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Re: A double resonance solid state Tesla coil
Original poster: "jimmy hynes by way of Terry Fritz <teslalist-at-qwest-dot-net>" <chunkyboy86-at-yahoo-dot-com>
I think we're almost in synch. On the solid state quenching: After its
peak, the secondary will try to pump back into the primary. By closing one
leg of the bridge, I prevent the freewheeling diodes from recharging the
electrolytics in the DC supply.
This simulates a spark gap. After one or two beats I can reopen the
switches because the induced voltage won't exceed the DC level.
I'm tracking down some FKP1 caps.
Tesla list <tesla-at-pupman-dot-com> wrote:
Original poster: "Jan Wagner by way of Terry Fritz "
On Tue, 31 Dec 2002, Tesla list wrote:
> Original poster: "jimmy hynes by way of Terry Fritz
> First, I did put pads under all the parts, but it turned out the ones I
> bought from digikey were non-insolating!
ok! good you were aware of the problem :o) Btw, I found the wiring
style a bit scary... OTOH, as you used heavy cabling, maybe the wiring
inductance really is low enough (especially at soft-switching).
At least, when something blows up it's easier to replace ;-)
> I don't know if you saw my original post, but my intent is to transfer a
> large energy packet into the secondary in a short period of time to
> simulate a conventional spark gap coil.
Yeah, '! ve read it.
> Here's how I chose the frequency and coupling design parameters.
> 1) The low 70khz frequency keeps the primary current per capacitor
> reasonable. With lower freqencies you have to run higher capacitance, lower
> voltage capacitors, so you parrallel them instead of series them.
> I'm using
> motor run caps, don't yet know how much current they can stand. I'm
> guessing they are going to blow up on me.
I'd imagine that too... Motor run capacitors are intended for 50/60Hz
operation, not RF range <=> 100kHz, nor high current.
It would be much better if you used FKP1 or MKP10 type polypropylene
capacitors. These are rated for awesome pulse currents and high frequency
And, they aren't an expensive rarity. I'm sure you can get them from
digikey too, if your corner electr! . components store doesn't have any.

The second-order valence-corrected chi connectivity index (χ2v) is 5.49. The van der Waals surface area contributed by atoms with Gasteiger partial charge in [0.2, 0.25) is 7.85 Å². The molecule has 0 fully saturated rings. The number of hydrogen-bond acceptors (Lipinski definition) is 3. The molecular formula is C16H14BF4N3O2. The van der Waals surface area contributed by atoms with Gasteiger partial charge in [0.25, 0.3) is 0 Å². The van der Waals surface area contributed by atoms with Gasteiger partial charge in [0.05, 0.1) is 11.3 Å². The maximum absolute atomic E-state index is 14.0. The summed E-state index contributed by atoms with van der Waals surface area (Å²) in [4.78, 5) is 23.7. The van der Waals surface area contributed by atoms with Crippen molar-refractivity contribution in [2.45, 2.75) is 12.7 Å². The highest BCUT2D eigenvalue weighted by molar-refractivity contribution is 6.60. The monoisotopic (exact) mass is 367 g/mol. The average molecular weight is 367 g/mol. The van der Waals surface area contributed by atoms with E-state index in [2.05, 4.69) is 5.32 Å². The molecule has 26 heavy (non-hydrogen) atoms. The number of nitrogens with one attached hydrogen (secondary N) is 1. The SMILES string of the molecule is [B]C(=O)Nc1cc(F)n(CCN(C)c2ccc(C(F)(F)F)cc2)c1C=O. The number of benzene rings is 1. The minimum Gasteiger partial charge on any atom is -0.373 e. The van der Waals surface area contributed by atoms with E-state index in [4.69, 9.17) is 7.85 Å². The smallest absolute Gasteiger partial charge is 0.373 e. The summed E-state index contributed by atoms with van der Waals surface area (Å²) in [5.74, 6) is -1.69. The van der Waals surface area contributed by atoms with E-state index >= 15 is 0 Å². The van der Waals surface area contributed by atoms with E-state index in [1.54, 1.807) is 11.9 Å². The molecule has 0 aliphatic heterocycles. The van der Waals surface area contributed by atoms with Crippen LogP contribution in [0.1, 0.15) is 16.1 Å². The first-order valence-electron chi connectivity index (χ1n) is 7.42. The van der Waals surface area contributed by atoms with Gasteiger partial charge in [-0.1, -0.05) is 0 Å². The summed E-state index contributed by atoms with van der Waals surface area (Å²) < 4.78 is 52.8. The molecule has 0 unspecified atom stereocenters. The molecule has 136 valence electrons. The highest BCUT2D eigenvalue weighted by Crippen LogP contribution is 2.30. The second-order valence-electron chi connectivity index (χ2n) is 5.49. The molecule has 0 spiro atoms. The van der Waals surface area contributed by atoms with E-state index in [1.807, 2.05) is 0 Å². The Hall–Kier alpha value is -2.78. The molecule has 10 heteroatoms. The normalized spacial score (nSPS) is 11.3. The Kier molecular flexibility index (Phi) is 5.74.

> I didn't w! ant to go too low in
> frequency because I wanted to stay in the range of existing coils.
> More primary capacitance of course means more energy is available to
True. But at the same time it reduces the input surge impedance
Z_tank=Sqrt(L/C) which means you get a higher initial peak current, no
prob for IGBTs. If i understood you correctly then that's what you're
Right now, with the 500nF and 10.3uH primary tank, its input impedance
(with the secondary in place) peaks to just 0.3 Ohms.
(might be erroneus tho... wasn't the TC sec actually parallel resonant
as seen from the primary? or then i remember wrong...)
> 2) Surprisingly, lower coupling results in more energy transfer because it
> allows time (cycles) to pump into the primary before the secondary sucks it
> down. With a coupling coefficient of 0.1, the energy buildup in the
> ! secondary still takes <200usecs.
> It sounds like you ran a steady state (frequency domain) sim.
> Your numbers
> match, but my emphasis is on the transient. I will shut off the primary
> drive at the first secondary peak and repeat whole the process (break rate)
> at any desired interval.
I thought it would be running CW of some sorts. :)
> the current in the capacitor doesn't go up to 2800
> amps because it only has one beat to build up on. I just need to watch the
> power dissipation in the primary caps, switches, electrolytic rectifying
> caps etc.
I'm not so sure if this first notch "solid state quenching" works - if the
tank isn't driven by the IGBTs, then the secondary will drive the tank
via the freewheeling diodes. I.e. I don't think that the primary is an
open circuit to the secondary after "quenching". Or?
But if the TC brea! ks out at the first notch then this won't be a problem
Ok all in all an interesting SSTC approach!! :o) Would be nice if you
could keep the tesla list posted once in a while! :)
high voltage at http://www.hut.fi/~jwagner/tesla